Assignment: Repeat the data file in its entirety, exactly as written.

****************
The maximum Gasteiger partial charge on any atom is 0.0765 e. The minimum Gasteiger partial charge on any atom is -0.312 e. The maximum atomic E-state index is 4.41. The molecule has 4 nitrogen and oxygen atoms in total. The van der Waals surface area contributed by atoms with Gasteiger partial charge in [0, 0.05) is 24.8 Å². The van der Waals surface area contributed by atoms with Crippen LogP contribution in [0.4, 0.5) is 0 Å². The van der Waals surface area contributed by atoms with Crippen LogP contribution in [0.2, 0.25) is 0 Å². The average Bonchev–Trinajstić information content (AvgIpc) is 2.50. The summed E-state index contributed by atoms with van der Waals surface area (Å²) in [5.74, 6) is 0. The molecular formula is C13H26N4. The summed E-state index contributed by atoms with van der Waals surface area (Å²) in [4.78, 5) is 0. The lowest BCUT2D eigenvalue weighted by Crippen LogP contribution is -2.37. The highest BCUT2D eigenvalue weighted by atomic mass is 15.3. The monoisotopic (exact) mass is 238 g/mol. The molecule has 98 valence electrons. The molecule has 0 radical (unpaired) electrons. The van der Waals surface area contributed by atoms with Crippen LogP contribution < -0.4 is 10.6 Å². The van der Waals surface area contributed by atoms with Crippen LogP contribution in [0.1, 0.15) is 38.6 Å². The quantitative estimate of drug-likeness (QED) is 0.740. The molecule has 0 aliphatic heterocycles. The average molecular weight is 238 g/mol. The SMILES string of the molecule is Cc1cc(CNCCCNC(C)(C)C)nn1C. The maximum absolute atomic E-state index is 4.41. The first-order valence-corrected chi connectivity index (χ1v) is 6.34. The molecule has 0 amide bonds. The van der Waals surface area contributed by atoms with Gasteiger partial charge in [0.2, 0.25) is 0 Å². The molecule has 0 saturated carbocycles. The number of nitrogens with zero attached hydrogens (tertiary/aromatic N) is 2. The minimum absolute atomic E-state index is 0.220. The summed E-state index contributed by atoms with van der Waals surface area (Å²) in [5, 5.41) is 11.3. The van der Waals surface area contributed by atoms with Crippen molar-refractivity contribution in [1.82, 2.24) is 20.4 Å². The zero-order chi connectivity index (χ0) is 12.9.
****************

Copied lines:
The maximum Gasteiger partial charge on any atom is 0.0765 e. The minimum Gasteiger partial charge on any atom is -0.312 e. The maximum atomic E-state index is 4.41. The molecule has 4 nitrogen and oxygen atoms in total. The van der Waals surface area contributed by atoms with Gasteiger partial charge in [0, 0.05) is 24.8 Å². The van der Waals surface area contributed by atoms with Crippen LogP contribution in [0.4, 0.5) is 0 Å². The van der Waals surface area contributed by atoms with Crippen LogP contribution in [0.2, 0.25) is 0 Å². The average Bonchev–Trinajstić information content (AvgIpc) is 2.50. The summed E-state index contributed by atoms with van der Waals surface area (Å²) in [5.74, 6) is 0. The molecular formula is C13H26N4. The summed E-state index contributed by atoms with van der Waals surface area (Å²) in [4.78, 5) is 0. The lowest BCUT2D eigenvalue weighted by Crippen LogP contribution is -2.37. The highest BCUT2D eigenvalue weighted by atomic mass is 15.3. The monoisotopic (exact) mass is 238 g/mol. The molecule has 98 valence electrons. The molecule has 0 radical (unpaired) electrons. The van der Waals surface area contributed by atoms with Crippen LogP contribution < -0.4 is 10.6 Å². The van der Waals surface area contributed by atoms with Crippen LogP contribution in [0.1, 0.15) is 38.6 Å². The quantitative estimate of drug-likeness (QED) is 0.740. The molecule has 0 aliphatic heterocycles. The average molecular weight is 238 g/mol. The SMILES string of the molecule is Cc1cc(CNCCCNC(C)(C)C)nn1C. The maximum absolute atomic E-state index is 4.41. The first-order valence-corrected chi connectivity index (χ1v) is 6.34. The molecule has 0 amide bonds. The van der Waals surface area contributed by atoms with Gasteiger partial charge in [0.2, 0.25) is 0 Å². The molecule has 0 saturated carbocycles. The number of nitrogens with zero attached hydrogens (tertiary/aromatic N) is 2. The minimum absolute atomic E-state index is 0.220. The summed E-state index contributed by atoms with van der Waals surface area (Å²) in [5, 5.41) is 11.3. The van der Waals surface area contributed by atoms with Crippen molar-refractivity contribution in [1.82, 2.24) is 20.4 Å². The zero-order chi connectivity index (χ0) is 12.9.